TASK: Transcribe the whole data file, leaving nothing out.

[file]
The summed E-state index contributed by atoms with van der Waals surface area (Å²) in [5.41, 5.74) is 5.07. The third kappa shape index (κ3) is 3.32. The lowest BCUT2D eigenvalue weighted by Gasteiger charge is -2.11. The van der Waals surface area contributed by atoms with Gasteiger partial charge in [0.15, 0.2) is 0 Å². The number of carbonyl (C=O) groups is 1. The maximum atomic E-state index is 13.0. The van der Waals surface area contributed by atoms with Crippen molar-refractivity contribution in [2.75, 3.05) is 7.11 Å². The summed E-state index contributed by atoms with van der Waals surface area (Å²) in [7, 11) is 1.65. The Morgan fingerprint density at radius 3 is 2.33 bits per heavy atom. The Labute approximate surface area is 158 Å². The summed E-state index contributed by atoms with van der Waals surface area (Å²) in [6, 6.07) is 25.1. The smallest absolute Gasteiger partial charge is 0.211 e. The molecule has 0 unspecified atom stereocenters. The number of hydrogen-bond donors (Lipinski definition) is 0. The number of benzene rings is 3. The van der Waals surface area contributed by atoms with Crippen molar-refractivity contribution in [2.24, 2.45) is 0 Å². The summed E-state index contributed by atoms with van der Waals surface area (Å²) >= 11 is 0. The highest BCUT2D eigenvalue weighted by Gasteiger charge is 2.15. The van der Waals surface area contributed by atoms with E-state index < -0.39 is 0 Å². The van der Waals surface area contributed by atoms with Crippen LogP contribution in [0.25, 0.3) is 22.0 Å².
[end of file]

The summed E-state index contributed by atoms with van der Waals surface area (Å²) in [5.41, 5.74) is 5.07. The third kappa shape index (κ3) is 3.32. The lowest BCUT2D eigenvalue weighted by Gasteiger charge is -2.11. The van der Waals surface area contributed by atoms with Gasteiger partial charge in [0.15, 0.2) is 0 Å². The number of carbonyl (C=O) groups is 1. The maximum atomic E-state index is 13.0. The van der Waals surface area contributed by atoms with Crippen molar-refractivity contribution in [2.75, 3.05) is 7.11 Å². The summed E-state index contributed by atoms with van der Waals surface area (Å²) in [7, 11) is 1.65. The Morgan fingerprint density at radius 3 is 2.33 bits per heavy atom. The Labute approximate surface area is 158 Å². The summed E-state index contributed by atoms with van der Waals surface area (Å²) in [6, 6.07) is 25.1. The smallest absolute Gasteiger partial charge is 0.211 e. The molecule has 0 unspecified atom stereocenters. The number of hydrogen-bond donors (Lipinski definition) is 0. The number of benzene rings is 3. The van der Waals surface area contributed by atoms with Crippen molar-refractivity contribution in [2.24, 2.45) is 0 Å². The summed E-state index contributed by atoms with van der Waals surface area (Å²) >= 11 is 0. The highest BCUT2D eigenvalue weighted by Gasteiger charge is 2.15. The van der Waals surface area contributed by atoms with E-state index < -0.39 is 0 Å². The van der Waals surface area contributed by atoms with Crippen LogP contribution in [0.25, 0.3) is 22.0 Å².